I think [Jesper’s departure] was bigger for people outside than it was for the band. I think Jesper, mentally, had already been out of the band for a few years before he left. He was actually not touring for almost a year-and-a-half before we made the decision and he exited the band. On a friendship level, it’s hard. I miss the guy, but at the same time, it just didn’t work. People should know: Both Björn and I have done 10 out of 11 In Flames albums. We know how an In Flames album should be done. Musically, it didn’t change as much as people think.
From the first songs I’ve heard from Siren Charms, it seems like you’re changing it up vocally again. There’s definitely less screaming. What are you trying to do vocally this time around?
I just had to do what I did this time. Live, I still like to scream. You get an energy from your fans. But standing in front of that mic, I just didn’t feel like doing it the same way. Some songs I do, but most of the songs are in a different vocal style. It’s also a conscious decision. It happens because the songs need that sound. It doesn’t mean I won’t scream. I still love the screaming. I’ll probably do it on another album. I might be a little bit angrier in another two years.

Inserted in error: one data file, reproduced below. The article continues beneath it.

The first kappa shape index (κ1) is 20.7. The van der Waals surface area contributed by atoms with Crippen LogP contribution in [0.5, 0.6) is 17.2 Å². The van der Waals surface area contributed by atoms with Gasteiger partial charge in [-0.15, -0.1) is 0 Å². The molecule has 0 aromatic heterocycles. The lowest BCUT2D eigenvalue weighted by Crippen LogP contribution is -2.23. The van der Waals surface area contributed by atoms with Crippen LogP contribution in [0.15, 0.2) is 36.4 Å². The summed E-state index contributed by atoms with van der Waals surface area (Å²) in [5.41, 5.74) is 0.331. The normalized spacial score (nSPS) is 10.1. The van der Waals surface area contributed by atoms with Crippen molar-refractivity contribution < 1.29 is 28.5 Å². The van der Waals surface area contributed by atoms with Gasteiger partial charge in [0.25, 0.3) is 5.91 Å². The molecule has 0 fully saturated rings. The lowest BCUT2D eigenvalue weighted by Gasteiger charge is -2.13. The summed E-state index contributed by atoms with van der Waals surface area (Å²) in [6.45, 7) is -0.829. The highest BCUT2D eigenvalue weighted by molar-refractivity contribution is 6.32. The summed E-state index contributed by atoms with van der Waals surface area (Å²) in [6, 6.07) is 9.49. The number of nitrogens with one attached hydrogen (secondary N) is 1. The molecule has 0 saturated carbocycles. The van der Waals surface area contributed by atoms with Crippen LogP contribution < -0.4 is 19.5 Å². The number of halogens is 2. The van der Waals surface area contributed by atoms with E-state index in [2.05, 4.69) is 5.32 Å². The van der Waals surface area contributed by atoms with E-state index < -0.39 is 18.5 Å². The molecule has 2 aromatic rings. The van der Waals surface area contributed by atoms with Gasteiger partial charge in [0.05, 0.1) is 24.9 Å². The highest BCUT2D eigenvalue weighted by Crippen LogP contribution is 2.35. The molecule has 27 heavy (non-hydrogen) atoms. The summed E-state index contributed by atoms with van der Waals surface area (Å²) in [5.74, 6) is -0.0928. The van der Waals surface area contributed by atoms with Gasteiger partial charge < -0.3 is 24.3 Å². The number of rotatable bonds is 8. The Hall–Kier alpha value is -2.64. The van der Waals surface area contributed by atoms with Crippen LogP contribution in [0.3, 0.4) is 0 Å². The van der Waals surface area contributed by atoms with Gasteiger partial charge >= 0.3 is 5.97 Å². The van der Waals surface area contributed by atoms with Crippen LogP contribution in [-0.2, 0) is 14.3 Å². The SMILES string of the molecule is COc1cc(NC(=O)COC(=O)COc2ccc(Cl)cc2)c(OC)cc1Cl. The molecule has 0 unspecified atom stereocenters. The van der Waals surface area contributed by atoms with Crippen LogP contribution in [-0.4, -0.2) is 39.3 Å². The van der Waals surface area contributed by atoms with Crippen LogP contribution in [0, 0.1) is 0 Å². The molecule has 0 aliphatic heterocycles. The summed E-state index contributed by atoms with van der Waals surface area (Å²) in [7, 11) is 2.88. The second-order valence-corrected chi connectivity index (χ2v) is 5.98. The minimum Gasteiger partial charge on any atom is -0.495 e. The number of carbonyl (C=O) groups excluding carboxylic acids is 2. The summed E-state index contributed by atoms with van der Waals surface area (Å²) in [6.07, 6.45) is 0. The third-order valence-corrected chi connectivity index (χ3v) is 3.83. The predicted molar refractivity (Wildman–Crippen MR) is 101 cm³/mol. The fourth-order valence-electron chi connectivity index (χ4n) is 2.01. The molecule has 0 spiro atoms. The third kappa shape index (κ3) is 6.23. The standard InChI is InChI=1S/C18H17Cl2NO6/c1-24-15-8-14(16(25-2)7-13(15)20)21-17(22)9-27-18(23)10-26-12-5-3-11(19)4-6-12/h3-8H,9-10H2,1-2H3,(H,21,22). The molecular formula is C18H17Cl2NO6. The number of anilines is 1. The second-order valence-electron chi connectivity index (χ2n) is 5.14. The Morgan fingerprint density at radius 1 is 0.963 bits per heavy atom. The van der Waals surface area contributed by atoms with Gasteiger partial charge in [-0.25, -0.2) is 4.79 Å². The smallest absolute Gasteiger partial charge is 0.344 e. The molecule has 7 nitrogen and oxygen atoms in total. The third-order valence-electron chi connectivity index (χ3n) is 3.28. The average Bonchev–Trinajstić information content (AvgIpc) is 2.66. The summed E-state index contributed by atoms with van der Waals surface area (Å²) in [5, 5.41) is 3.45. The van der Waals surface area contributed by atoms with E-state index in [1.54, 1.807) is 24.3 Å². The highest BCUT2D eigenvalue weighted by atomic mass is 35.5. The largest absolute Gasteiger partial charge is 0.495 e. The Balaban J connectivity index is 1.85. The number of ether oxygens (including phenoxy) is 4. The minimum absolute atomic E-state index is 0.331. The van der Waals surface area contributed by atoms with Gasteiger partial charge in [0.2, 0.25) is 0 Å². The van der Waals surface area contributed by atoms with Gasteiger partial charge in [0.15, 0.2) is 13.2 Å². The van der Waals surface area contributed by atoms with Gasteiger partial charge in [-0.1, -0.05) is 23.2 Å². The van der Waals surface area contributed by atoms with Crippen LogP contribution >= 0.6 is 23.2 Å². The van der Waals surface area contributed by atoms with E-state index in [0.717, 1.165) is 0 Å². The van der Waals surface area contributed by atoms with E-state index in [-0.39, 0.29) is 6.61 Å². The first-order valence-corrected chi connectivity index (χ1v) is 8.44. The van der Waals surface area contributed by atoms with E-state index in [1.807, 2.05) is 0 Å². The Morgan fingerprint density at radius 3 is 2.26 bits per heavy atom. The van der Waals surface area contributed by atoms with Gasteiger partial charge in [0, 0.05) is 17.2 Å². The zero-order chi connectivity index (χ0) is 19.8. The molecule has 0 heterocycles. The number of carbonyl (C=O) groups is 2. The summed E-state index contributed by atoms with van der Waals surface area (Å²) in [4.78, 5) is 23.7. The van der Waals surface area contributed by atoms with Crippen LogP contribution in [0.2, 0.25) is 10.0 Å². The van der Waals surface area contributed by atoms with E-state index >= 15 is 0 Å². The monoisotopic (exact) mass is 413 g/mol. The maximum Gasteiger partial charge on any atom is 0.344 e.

You’ve got those fans who still wanna hear “Episode 666” Anders.
Yeah, yeah. I loved that song, and sometimes we’ll hear people screaming for it. But then you look out, and there are only three dudes in the left corner like, “We love it!” And the rest of the people are like, “What is this?” [Laughs.] It’s funny. You hear all this talk about, “Go back to the old days. Do this! Do that!” It’s like, sure, but where are you? [Laughs.] I love those three dudes, though. They made us. Don’t get me wrong.
You have such a massive catalog. Where do you think Siren Charms will fit in the In Flames legacy?
It’s hard to say. It is one step. The future will tell. It was a very tough album to make. Who knows? Hopefully, it goes down well, because I think it has really, really great music if you open your ears and allow yourself to listen to it with an open mind. You can find something for you there. The songs are meant to be played live. It’s gonna be great to finally go on the road and start playing them, because that’s where we really feel at home.